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Digital Foundations: Image Processing

Online tutorial in digital humanities skills and techniques.

Following digitisation you may find that some images require manipulation. This stage can be as simple as cutting out a border, however, you may allocate more time to this stage to make finer adjustments such as exposure or colour edits. This section offers advice and guidelines on common techniques.

Always try to get the best possible image at the point of capture. In a digital preservation workflow, ideally you shouldn't have to do anything to it other than enter it into a preservation management system. 

Before you carry out any form of processing - Save a master copy! This master image should be securely stored and remain untouched. Any work required should be carried out on a surrogate image.

Depending on your project workflow this stage can be done on each scan following capture, or in a batch as a process in itself. Either way, you should perform a quality check first, next decide if and what post processing is needed and finally, do the processing. You should continue to use the spreadsheet from the previous stages, tracking the items throughout the digital preservation process.

Quality Check

  • Were any items/ pages missed during capture?
  • Are all items named according to your identifier system and easily found?
  • Are all items of a good quality or are some in need of rescanning?


  • Which items are in need of post processing?
  • What processing tasks are required?
  • Do you have the skill to use a software package?
  • Do you have the time to learn?

The image processing stage is very useful for cleaning up mistakes or compensating for limitations at the capture stage, especially where the condition of an item has meant imaging is difficult.

It can also save resources if you are restricted on time, labour or access to equipment and are working in large batches.

Time - When planning for image processing, you must decide how much work is required and stick to that plan.  It is very easy to keep working on an item in pursuit of 'perfection', but that eats into the time available for the remaining project tasks.

Labour - It helps to have the scans checked by someone other than the operator who performed the scans the items as the same issue can be missed a second time.

Finance - You may need to purchase editing software if you find the programmes available to you are not sufficient for the work needed.  If you need the images to be 'restored' then you may need to pay a professional to carry out this work.

Equipment - Image editing requires a P.C. or laptop, preferably with a good graphics card. However many software packages are available to use online so downloading to a desktop is not absolutely necessary.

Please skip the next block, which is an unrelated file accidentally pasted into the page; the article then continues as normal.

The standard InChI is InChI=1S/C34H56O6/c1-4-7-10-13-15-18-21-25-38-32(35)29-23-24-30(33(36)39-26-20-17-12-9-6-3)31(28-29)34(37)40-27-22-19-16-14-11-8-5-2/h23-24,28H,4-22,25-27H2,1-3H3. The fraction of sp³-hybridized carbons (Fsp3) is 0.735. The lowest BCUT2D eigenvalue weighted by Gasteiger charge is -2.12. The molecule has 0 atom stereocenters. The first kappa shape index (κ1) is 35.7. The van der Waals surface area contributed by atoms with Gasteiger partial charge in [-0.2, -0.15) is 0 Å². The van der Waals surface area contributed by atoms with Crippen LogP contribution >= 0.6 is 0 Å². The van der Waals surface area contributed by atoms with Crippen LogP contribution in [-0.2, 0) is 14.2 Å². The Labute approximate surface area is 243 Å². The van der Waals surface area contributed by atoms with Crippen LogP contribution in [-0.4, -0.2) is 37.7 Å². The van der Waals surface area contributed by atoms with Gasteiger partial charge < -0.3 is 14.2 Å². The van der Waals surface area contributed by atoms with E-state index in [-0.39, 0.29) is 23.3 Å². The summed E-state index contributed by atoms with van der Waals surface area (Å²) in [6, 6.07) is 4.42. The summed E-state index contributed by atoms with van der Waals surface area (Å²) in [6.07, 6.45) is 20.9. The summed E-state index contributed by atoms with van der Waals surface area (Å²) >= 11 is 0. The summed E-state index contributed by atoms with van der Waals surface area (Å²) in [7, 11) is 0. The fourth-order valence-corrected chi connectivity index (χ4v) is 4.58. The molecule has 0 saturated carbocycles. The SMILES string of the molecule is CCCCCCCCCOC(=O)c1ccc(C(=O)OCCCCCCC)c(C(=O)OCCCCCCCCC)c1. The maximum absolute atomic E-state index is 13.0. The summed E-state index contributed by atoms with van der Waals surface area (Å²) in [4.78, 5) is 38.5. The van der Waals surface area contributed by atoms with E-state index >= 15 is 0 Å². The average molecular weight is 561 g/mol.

Software - There is a huge selection of software available, from desktop to cloud and ranging in price and difficulty of use. Check out the section on software to find out which ones are best suited to your needs. Look for training videos online to find out how to use the features.


In some cases images can be digitised specifically to edit them and restore or enhance an original. Not all software will allow fine editing and even where it is available, you may need to spend a lot of time to accomplish the task but if it is important to the project goal, you can usually find online training videos to help.

Issues such as fading or over exposure can be improved by adjusting light and dark levels, exposure and contrast.

Marked photographs can be improved by filling the space with the matched colour (paint) or by copying a similar section of the picture and replacing the mark with it (clone).

These are commonly used features for image processing.

Cropping allows you to reduce an image down by removing sections (such as a border or an unwanted visible tool used to position an item for digitisation). It is very useful for separating multiple items scanned in a single image (e.g. photographs stuck on the page of an album).

Cropping will decrease the size of an image but you may need to resize a large image for sharing (e.g. email or publish online). You can do this by decreasing the number of pixels.

While you can make a lower resolution version of an image from a higher resolution one, the opposite is not true so always store a master image of the unedited original.

Even when you use guide or rulers to line up your original, you can still find the image is slightly (or greatly) crooked. Most software allow you to rotate an image to some degree to fix this issue.

The granularity of rotation offered varies depending on the software so check that your package does what you need.

90° clockwise or anticlockwise rotation means you can capture your images sideways which can help if you have landscape items on a portrait scanner, and vice versa.

Arbitrary degrees of rotation are offered by some software. This allows you to turn the image by very small increments.

Horizontal and vertical flipping mean you can flip an image left to right (a mirror image) or up to down, respectively. When scanning negatives without markings to indicate the orientation, you might only find out an image is backwards when you see the scan but a horizontal flip fixes this in one click.

When scanning a tightly bound book you may find the text towards the spine will curve. Look out for the deskew feature on some software.

Some software will automatically do these functions for you when a slanted image is detected.


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This project was seed funded by the Shannon Consortium's 2016 Take 1 Step initiative.


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